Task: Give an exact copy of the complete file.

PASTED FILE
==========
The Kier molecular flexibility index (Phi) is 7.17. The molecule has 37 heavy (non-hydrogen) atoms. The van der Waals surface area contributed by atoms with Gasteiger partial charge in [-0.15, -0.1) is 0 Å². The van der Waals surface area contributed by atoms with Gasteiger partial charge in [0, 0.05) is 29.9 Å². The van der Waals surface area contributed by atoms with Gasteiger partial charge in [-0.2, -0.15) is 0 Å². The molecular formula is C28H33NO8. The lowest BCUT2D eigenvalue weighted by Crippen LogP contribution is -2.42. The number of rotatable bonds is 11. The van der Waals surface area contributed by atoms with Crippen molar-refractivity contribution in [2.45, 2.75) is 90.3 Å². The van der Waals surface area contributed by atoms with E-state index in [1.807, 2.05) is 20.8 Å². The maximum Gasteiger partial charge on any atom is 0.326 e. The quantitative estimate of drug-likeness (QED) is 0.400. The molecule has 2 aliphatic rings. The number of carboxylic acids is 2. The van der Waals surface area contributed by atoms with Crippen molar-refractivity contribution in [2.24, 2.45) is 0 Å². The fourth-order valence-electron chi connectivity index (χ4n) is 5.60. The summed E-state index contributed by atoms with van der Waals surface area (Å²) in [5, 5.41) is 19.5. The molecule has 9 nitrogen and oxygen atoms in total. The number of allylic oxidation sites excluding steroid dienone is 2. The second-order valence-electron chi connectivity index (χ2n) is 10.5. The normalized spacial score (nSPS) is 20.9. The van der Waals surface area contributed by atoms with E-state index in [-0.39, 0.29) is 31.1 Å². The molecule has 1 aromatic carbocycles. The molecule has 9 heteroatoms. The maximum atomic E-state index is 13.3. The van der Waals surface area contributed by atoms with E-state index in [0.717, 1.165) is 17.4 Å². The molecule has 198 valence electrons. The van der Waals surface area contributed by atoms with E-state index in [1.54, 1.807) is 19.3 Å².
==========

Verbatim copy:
The Kier molecular flexibility index (Phi) is 7.17. The molecule has 37 heavy (non-hydrogen) atoms. The van der Waals surface area contributed by atoms with Gasteiger partial charge in [-0.15, -0.1) is 0 Å². The van der Waals surface area contributed by atoms with Gasteiger partial charge in [0, 0.05) is 29.9 Å². The van der Waals surface area contributed by atoms with Gasteiger partial charge in [-0.2, -0.15) is 0 Å². The molecular formula is C28H33NO8. The lowest BCUT2D eigenvalue weighted by Crippen LogP contribution is -2.42. The number of rotatable bonds is 11. The van der Waals surface area contributed by atoms with Crippen molar-refractivity contribution in [2.45, 2.75) is 90.3 Å². The van der Waals surface area contributed by atoms with E-state index in [1.807, 2.05) is 20.8 Å². The maximum Gasteiger partial charge on any atom is 0.326 e. The quantitative estimate of drug-likeness (QED) is 0.400. The molecule has 2 aliphatic rings. The number of carboxylic acids is 2. The van der Waals surface area contributed by atoms with Crippen molar-refractivity contribution in [2.24, 2.45) is 0 Å². The fourth-order valence-electron chi connectivity index (χ4n) is 5.60. The summed E-state index contributed by atoms with van der Waals surface area (Å²) in [5, 5.41) is 19.5. The molecule has 9 nitrogen and oxygen atoms in total. The number of allylic oxidation sites excluding steroid dienone is 2. The second-order valence-electron chi connectivity index (χ2n) is 10.5. The normalized spacial score (nSPS) is 20.9. The van der Waals surface area contributed by atoms with E-state index in [-0.39, 0.29) is 31.1 Å². The molecule has 1 aromatic carbocycles. The molecule has 9 heteroatoms. The maximum atomic E-state index is 13.3. The van der Waals surface area contributed by atoms with E-state index in [0.717, 1.165) is 17.4 Å². The molecule has 198 valence electrons. The van der Waals surface area contributed by atoms with E-state index in [1.54, 1.807) is 19.3 Å².